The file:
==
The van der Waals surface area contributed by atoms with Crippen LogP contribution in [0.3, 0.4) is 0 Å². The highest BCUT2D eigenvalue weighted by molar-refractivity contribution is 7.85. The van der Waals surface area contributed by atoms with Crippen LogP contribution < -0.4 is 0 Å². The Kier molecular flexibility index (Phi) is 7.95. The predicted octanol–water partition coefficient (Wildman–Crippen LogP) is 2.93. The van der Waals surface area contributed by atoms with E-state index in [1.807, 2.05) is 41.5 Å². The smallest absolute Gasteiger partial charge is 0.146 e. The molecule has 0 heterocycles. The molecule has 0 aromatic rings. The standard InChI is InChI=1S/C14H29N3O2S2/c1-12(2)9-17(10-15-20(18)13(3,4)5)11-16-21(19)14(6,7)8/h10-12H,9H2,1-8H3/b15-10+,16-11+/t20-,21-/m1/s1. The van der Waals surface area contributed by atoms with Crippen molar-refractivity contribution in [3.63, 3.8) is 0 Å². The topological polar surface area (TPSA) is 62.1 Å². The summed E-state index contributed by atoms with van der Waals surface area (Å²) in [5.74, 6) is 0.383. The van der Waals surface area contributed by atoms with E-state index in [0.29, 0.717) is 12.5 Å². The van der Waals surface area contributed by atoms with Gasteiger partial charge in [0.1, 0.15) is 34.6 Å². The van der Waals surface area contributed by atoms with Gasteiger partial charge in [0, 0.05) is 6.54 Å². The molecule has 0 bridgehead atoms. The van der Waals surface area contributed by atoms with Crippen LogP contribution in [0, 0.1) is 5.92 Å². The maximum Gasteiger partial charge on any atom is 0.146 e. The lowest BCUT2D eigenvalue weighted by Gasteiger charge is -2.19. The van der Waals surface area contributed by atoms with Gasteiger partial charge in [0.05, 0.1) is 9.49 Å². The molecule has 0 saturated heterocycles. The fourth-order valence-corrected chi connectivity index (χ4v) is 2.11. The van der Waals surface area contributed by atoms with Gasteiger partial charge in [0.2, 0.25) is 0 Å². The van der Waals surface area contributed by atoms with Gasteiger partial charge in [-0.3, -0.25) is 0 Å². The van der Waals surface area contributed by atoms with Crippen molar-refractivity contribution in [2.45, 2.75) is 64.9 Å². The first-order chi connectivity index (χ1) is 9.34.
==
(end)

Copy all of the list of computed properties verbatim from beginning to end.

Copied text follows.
The van der Waals surface area contributed by atoms with Crippen LogP contribution in [0.3, 0.4) is 0 Å². The highest BCUT2D eigenvalue weighted by molar-refractivity contribution is 7.85. The van der Waals surface area contributed by atoms with Crippen LogP contribution < -0.4 is 0 Å². The Kier molecular flexibility index (Phi) is 7.95. The predicted octanol–water partition coefficient (Wildman–Crippen LogP) is 2.93. The van der Waals surface area contributed by atoms with E-state index in [1.807, 2.05) is 41.5 Å². The smallest absolute Gasteiger partial charge is 0.146 e. The molecule has 0 heterocycles. The molecule has 0 aromatic rings. The standard InChI is InChI=1S/C14H29N3O2S2/c1-12(2)9-17(10-15-20(18)13(3,4)5)11-16-21(19)14(6,7)8/h10-12H,9H2,1-8H3/b15-10+,16-11+/t20-,21-/m1/s1. The van der Waals surface area contributed by atoms with Crippen molar-refractivity contribution in [3.63, 3.8) is 0 Å². The topological polar surface area (TPSA) is 62.1 Å². The summed E-state index contributed by atoms with van der Waals surface area (Å²) in [5.74, 6) is 0.383. The van der Waals surface area contributed by atoms with E-state index in [0.29, 0.717) is 12.5 Å². The van der Waals surface area contributed by atoms with Gasteiger partial charge in [0.1, 0.15) is 34.6 Å². The van der Waals surface area contributed by atoms with Gasteiger partial charge in [0, 0.05) is 6.54 Å². The molecule has 0 bridgehead atoms. The van der Waals surface area contributed by atoms with Crippen LogP contribution in [0, 0.1) is 5.92 Å². The maximum Gasteiger partial charge on any atom is 0.146 e. The lowest BCUT2D eigenvalue weighted by Gasteiger charge is -2.19. The van der Waals surface area contributed by atoms with Gasteiger partial charge in [0.05, 0.1) is 9.49 Å². The molecule has 0 saturated heterocycles. The fourth-order valence-corrected chi connectivity index (χ4v) is 2.11. The van der Waals surface area contributed by atoms with Gasteiger partial charge in [0.2, 0.25) is 0 Å². The van der Waals surface area contributed by atoms with Gasteiger partial charge in [-0.3, -0.25) is 0 Å². The van der Waals surface area contributed by atoms with Crippen molar-refractivity contribution in [2.45, 2.75) is 64.9 Å². The first-order chi connectivity index (χ1) is 9.34.